I’m staring at the countless passengers dressed as if Christchurch will only have a slight “chill.” Little do they know, I’m a seasoned Cantabrian and am expecting about 3°C when we land at midnight.
The adventure is over. Not because it had to be but because I chose it to be. I’m sitting on the aeroplane as I type this out thinking of all the new adventures I’m going to have at home.
Brisbane just didn’t click with me. I’m a very country girl who wanted to try out the big smoke and decided I like the tide a little more calm than rapid. There’s no shame in that. I believe it takes great courage to admit that it didn’t work. I easily could have toughed it out to impress everyone. But the only person I need to impress is myself. And I have. Not every eighteen year old moves straight out of home to another country.
Crushed in beside a man I’ve never met and trying to get comfortable in the tiniest seat ever, going home, will be worth it. The air is making my nose sting and my poor elbows are sore on the padless arm rests. I’m watching the monitor as the digital plane is swooping over the sea. The seat belt sign remains illuminated as we’re riddled with turbulence. My heart jumps every time.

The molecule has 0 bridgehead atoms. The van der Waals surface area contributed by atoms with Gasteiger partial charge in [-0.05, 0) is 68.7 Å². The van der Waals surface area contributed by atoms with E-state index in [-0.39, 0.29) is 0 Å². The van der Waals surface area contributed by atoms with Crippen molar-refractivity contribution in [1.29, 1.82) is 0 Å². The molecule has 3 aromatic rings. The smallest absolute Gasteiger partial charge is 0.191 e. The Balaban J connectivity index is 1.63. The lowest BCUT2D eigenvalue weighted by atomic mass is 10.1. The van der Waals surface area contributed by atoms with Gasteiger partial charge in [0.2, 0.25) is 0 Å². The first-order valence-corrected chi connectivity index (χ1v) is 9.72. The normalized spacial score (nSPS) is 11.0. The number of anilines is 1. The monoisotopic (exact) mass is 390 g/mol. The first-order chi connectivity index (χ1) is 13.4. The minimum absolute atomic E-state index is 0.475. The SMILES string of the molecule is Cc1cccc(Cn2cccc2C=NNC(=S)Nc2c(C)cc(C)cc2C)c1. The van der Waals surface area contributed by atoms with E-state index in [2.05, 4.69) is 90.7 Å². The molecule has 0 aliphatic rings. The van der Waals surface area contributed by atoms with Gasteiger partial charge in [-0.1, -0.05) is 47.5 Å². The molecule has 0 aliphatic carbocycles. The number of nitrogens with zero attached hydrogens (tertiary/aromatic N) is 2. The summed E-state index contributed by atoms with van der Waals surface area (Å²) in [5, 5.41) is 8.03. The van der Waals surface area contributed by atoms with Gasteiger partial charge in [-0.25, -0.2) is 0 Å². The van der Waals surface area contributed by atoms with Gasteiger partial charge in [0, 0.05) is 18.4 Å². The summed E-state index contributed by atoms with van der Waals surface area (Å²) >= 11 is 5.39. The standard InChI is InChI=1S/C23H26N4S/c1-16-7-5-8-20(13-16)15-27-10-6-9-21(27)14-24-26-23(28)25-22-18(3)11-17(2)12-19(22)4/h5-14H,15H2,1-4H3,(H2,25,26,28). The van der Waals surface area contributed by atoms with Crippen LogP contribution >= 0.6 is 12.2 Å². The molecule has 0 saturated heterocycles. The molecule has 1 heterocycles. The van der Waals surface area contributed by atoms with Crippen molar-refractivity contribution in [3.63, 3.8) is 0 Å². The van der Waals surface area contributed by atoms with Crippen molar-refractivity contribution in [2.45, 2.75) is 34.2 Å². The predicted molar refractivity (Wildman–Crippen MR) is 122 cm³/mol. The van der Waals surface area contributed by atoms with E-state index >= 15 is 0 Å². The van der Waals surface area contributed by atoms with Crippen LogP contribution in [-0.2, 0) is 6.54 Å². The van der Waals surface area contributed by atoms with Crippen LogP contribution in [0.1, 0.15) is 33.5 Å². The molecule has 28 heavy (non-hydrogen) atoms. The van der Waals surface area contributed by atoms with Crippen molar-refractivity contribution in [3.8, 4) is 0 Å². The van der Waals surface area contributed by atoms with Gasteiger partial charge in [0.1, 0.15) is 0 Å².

I’m dying to see my sister. She doesn’t know I’m on my way and I’m hoping I’ll be the best 1 am wake up call ever. Mum will be at the airport, waiting impatiently. I can’t wait for familiarity, to feel the comfort of home.
Despite wanting all that I had an absolute blast. Armed with the best friend I enjoyed every last drop of it. I soaked up as much of Brisbane as I could. Wasting away some days and exploring on the others. My head has absorbed most of Brisbane’s pool of knowledge. Knowledge that I’ll take back home.
Almost there. A cute little girl is handing out the lollies like I used to at that age. Grabbing a big handful to share with my family, I remember the novelty of these jawbreakers and tooth decay makers. This means we’re close to home. I’m itching to get out of my seat. I’m 90% sure my knees have seized up permanently.
I can see the lights of Christchurch from the windows like a thousand tiny torches. The whirring as the wheels pull down ready to land. My stomach lurches, whether it’s from descent or nerves, I’m not sure. A bump and a squeal later, we’re rolling to the terminal. I blast through security and customs like there’s no tomorrow. I’m so excited. I roll my trolley of bags out of the international terminal to see my mum waiting for me. She gives me one of those massive, crushing hugs and a few tears are shed.
I can finally feel it, I’m home.